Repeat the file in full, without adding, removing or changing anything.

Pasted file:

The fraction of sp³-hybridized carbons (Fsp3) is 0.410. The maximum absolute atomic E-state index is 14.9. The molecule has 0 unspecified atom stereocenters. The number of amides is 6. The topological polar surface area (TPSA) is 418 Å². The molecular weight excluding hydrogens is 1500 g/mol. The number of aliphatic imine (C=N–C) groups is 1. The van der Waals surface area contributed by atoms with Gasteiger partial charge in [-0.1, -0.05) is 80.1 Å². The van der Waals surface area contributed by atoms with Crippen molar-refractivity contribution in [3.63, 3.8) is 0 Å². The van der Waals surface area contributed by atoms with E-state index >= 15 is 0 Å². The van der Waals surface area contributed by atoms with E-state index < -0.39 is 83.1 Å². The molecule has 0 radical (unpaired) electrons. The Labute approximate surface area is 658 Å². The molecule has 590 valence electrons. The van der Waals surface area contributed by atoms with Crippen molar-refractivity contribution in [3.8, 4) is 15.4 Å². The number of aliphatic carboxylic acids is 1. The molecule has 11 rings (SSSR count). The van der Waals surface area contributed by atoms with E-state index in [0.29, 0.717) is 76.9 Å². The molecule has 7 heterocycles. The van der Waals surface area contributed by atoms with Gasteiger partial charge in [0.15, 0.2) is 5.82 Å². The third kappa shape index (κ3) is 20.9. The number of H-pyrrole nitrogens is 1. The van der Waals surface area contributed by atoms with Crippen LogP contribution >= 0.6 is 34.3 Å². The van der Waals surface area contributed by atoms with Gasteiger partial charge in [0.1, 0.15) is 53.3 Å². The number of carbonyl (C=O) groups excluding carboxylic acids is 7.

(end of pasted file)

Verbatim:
The fraction of sp³-hybridized carbons (Fsp3) is 0.410. The maximum absolute atomic E-state index is 14.9. The molecule has 0 unspecified atom stereocenters. The number of amides is 6. The topological polar surface area (TPSA) is 418 Å². The molecular weight excluding hydrogens is 1500 g/mol. The number of aliphatic imine (C=N–C) groups is 1. The van der Waals surface area contributed by atoms with Gasteiger partial charge in [-0.1, -0.05) is 80.1 Å². The van der Waals surface area contributed by atoms with Crippen molar-refractivity contribution in [3.63, 3.8) is 0 Å². The van der Waals surface area contributed by atoms with E-state index >= 15 is 0 Å². The van der Waals surface area contributed by atoms with E-state index < -0.39 is 83.1 Å². The molecule has 0 radical (unpaired) electrons. The Labute approximate surface area is 658 Å². The molecule has 590 valence electrons. The van der Waals surface area contributed by atoms with Crippen molar-refractivity contribution in [3.8, 4) is 15.4 Å². The number of aliphatic carboxylic acids is 1. The molecule has 11 rings (SSSR count). The van der Waals surface area contributed by atoms with E-state index in [0.29, 0.717) is 76.9 Å². The molecule has 7 heterocycles. The van der Waals surface area contributed by atoms with Gasteiger partial charge in [0.15, 0.2) is 5.82 Å². The third kappa shape index (κ3) is 20.9. The number of H-pyrrole nitrogens is 1. The van der Waals surface area contributed by atoms with Crippen LogP contribution >= 0.6 is 34.3 Å². The van der Waals surface area contributed by atoms with Gasteiger partial charge in [0.1, 0.15) is 53.3 Å². The number of carbonyl (C=O) groups excluding carboxylic acids is 7.